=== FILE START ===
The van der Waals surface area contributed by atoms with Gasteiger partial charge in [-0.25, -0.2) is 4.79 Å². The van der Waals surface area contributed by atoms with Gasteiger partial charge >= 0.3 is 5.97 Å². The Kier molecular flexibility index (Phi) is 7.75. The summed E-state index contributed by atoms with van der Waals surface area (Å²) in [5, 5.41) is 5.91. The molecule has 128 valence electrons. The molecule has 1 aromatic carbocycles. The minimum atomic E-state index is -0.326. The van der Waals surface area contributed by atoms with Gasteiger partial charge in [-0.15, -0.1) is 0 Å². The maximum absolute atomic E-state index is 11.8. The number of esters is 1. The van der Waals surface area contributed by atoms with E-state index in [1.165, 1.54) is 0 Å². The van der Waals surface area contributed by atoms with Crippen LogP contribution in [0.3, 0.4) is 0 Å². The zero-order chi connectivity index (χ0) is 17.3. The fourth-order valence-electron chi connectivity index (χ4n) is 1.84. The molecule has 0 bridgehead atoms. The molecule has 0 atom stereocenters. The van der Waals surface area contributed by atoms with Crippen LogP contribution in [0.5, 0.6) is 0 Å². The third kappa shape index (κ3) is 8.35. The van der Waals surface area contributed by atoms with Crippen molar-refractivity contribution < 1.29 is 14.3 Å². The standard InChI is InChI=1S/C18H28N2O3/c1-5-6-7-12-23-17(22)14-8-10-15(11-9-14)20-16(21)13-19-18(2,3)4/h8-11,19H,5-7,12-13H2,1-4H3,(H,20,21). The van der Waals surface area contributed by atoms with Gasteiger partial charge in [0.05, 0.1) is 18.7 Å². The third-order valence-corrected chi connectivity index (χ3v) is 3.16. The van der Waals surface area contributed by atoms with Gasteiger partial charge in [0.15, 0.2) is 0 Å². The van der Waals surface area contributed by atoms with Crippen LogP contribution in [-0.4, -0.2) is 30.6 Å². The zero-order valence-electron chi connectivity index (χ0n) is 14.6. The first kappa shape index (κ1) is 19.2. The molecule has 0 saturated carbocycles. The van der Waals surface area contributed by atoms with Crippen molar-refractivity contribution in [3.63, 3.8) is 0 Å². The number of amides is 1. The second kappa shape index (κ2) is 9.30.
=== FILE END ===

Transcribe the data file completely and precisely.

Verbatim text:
The van der Waals surface area contributed by atoms with Gasteiger partial charge in [-0.25, -0.2) is 4.79 Å². The van der Waals surface area contributed by atoms with Gasteiger partial charge >= 0.3 is 5.97 Å². The Kier molecular flexibility index (Phi) is 7.75. The summed E-state index contributed by atoms with van der Waals surface area (Å²) in [5, 5.41) is 5.91. The molecule has 128 valence electrons. The molecule has 1 aromatic carbocycles. The minimum atomic E-state index is -0.326. The van der Waals surface area contributed by atoms with Gasteiger partial charge in [-0.15, -0.1) is 0 Å². The maximum absolute atomic E-state index is 11.8. The number of esters is 1. The van der Waals surface area contributed by atoms with E-state index in [1.165, 1.54) is 0 Å². The van der Waals surface area contributed by atoms with Crippen LogP contribution in [0.3, 0.4) is 0 Å². The zero-order chi connectivity index (χ0) is 17.3. The fourth-order valence-electron chi connectivity index (χ4n) is 1.84. The molecule has 0 bridgehead atoms. The molecule has 0 atom stereocenters. The van der Waals surface area contributed by atoms with Crippen LogP contribution in [0.5, 0.6) is 0 Å². The third kappa shape index (κ3) is 8.35. The van der Waals surface area contributed by atoms with Crippen molar-refractivity contribution < 1.29 is 14.3 Å². The standard InChI is InChI=1S/C18H28N2O3/c1-5-6-7-12-23-17(22)14-8-10-15(11-9-14)20-16(21)13-19-18(2,3)4/h8-11,19H,5-7,12-13H2,1-4H3,(H,20,21). The van der Waals surface area contributed by atoms with Gasteiger partial charge in [0.05, 0.1) is 18.7 Å². The third-order valence-corrected chi connectivity index (χ3v) is 3.16. The van der Waals surface area contributed by atoms with Gasteiger partial charge in [0.15, 0.2) is 0 Å². The van der Waals surface area contributed by atoms with Crippen LogP contribution in [-0.4, -0.2) is 30.6 Å². The zero-order valence-electron chi connectivity index (χ0n) is 14.6. The first kappa shape index (κ1) is 19.2. The molecule has 0 saturated carbocycles. The van der Waals surface area contributed by atoms with Crippen molar-refractivity contribution in [3.63, 3.8) is 0 Å². The number of amides is 1. The second kappa shape index (κ2) is 9.30.